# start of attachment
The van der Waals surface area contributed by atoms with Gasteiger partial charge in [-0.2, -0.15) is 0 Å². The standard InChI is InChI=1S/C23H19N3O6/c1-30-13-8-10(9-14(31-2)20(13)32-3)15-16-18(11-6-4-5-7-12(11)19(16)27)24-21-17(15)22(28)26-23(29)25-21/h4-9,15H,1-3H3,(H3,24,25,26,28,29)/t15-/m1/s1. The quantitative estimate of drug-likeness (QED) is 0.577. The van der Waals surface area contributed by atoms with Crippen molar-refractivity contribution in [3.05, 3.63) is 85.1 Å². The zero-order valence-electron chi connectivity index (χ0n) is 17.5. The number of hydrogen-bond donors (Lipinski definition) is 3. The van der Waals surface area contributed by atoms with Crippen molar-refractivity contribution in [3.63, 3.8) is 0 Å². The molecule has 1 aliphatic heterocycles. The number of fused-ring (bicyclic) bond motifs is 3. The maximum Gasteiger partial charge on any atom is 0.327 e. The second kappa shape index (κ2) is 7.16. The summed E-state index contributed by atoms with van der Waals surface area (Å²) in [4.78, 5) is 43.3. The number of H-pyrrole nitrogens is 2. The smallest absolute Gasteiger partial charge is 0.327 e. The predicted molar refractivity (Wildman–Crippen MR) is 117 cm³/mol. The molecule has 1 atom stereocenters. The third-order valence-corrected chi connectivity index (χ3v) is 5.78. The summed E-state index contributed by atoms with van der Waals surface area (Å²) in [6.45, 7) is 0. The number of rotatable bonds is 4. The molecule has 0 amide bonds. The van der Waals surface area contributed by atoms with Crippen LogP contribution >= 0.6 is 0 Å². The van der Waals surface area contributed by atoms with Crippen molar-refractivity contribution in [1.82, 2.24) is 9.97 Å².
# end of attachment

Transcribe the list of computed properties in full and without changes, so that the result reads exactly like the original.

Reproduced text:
The van der Waals surface area contributed by atoms with Gasteiger partial charge in [-0.2, -0.15) is 0 Å². The standard InChI is InChI=1S/C23H19N3O6/c1-30-13-8-10(9-14(31-2)20(13)32-3)15-16-18(11-6-4-5-7-12(11)19(16)27)24-21-17(15)22(28)26-23(29)25-21/h4-9,15H,1-3H3,(H3,24,25,26,28,29)/t15-/m1/s1. The quantitative estimate of drug-likeness (QED) is 0.577. The van der Waals surface area contributed by atoms with Crippen molar-refractivity contribution in [3.05, 3.63) is 85.1 Å². The zero-order valence-electron chi connectivity index (χ0n) is 17.5. The number of hydrogen-bond donors (Lipinski definition) is 3. The van der Waals surface area contributed by atoms with Crippen molar-refractivity contribution in [3.63, 3.8) is 0 Å². The molecule has 1 aliphatic heterocycles. The number of fused-ring (bicyclic) bond motifs is 3. The maximum Gasteiger partial charge on any atom is 0.327 e. The second kappa shape index (κ2) is 7.16. The summed E-state index contributed by atoms with van der Waals surface area (Å²) in [4.78, 5) is 43.3. The number of H-pyrrole nitrogens is 2. The smallest absolute Gasteiger partial charge is 0.327 e. The predicted molar refractivity (Wildman–Crippen MR) is 117 cm³/mol. The molecule has 1 atom stereocenters. The third-order valence-corrected chi connectivity index (χ3v) is 5.78. The summed E-state index contributed by atoms with van der Waals surface area (Å²) in [6.45, 7) is 0. The number of rotatable bonds is 4. The molecule has 0 amide bonds. The van der Waals surface area contributed by atoms with Crippen LogP contribution >= 0.6 is 0 Å². The van der Waals surface area contributed by atoms with Crippen molar-refractivity contribution in [1.82, 2.24) is 9.97 Å².